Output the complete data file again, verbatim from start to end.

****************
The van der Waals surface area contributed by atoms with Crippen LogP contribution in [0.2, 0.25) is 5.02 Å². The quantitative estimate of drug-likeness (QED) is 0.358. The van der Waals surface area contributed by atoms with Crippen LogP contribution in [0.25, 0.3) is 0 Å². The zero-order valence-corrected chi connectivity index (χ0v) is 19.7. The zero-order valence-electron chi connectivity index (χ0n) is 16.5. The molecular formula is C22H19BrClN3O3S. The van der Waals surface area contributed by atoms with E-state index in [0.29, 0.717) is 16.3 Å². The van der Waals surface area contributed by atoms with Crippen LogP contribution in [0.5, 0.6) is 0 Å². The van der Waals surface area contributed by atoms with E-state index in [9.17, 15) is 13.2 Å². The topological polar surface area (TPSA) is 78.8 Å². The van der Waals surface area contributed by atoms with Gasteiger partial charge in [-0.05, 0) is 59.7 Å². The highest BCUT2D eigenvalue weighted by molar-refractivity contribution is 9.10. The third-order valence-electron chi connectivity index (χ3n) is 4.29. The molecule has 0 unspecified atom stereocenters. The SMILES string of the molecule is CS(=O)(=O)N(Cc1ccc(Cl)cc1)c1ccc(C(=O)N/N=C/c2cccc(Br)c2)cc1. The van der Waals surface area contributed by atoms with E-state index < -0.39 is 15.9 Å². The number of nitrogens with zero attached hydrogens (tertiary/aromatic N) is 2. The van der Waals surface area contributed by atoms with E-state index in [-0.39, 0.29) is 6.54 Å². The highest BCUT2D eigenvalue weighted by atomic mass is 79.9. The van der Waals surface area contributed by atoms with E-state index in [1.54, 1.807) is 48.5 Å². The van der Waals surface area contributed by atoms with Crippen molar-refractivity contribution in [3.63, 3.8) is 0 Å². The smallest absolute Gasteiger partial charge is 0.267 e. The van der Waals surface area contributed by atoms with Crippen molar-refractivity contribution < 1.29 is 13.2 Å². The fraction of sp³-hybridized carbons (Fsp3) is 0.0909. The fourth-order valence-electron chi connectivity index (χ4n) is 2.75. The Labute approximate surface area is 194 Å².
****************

The van der Waals surface area contributed by atoms with Crippen LogP contribution in [0.2, 0.25) is 5.02 Å². The quantitative estimate of drug-likeness (QED) is 0.358. The van der Waals surface area contributed by atoms with Crippen LogP contribution in [0.25, 0.3) is 0 Å². The zero-order valence-corrected chi connectivity index (χ0v) is 19.7. The zero-order valence-electron chi connectivity index (χ0n) is 16.5. The molecular formula is C22H19BrClN3O3S. The van der Waals surface area contributed by atoms with E-state index in [0.29, 0.717) is 16.3 Å². The van der Waals surface area contributed by atoms with Crippen LogP contribution in [0.5, 0.6) is 0 Å². The van der Waals surface area contributed by atoms with E-state index in [9.17, 15) is 13.2 Å². The topological polar surface area (TPSA) is 78.8 Å². The van der Waals surface area contributed by atoms with Gasteiger partial charge in [-0.05, 0) is 59.7 Å². The highest BCUT2D eigenvalue weighted by molar-refractivity contribution is 9.10. The third-order valence-electron chi connectivity index (χ3n) is 4.29. The molecule has 0 unspecified atom stereocenters. The SMILES string of the molecule is CS(=O)(=O)N(Cc1ccc(Cl)cc1)c1ccc(C(=O)N/N=C/c2cccc(Br)c2)cc1. The van der Waals surface area contributed by atoms with E-state index < -0.39 is 15.9 Å². The number of nitrogens with zero attached hydrogens (tertiary/aromatic N) is 2. The van der Waals surface area contributed by atoms with E-state index in [-0.39, 0.29) is 6.54 Å². The highest BCUT2D eigenvalue weighted by atomic mass is 79.9. The van der Waals surface area contributed by atoms with E-state index in [1.54, 1.807) is 48.5 Å². The van der Waals surface area contributed by atoms with Crippen molar-refractivity contribution in [3.63, 3.8) is 0 Å². The smallest absolute Gasteiger partial charge is 0.267 e. The van der Waals surface area contributed by atoms with Crippen molar-refractivity contribution < 1.29 is 13.2 Å². The fraction of sp³-hybridized carbons (Fsp3) is 0.0909. The fourth-order valence-electron chi connectivity index (χ4n) is 2.75. The Labute approximate surface area is 194 Å².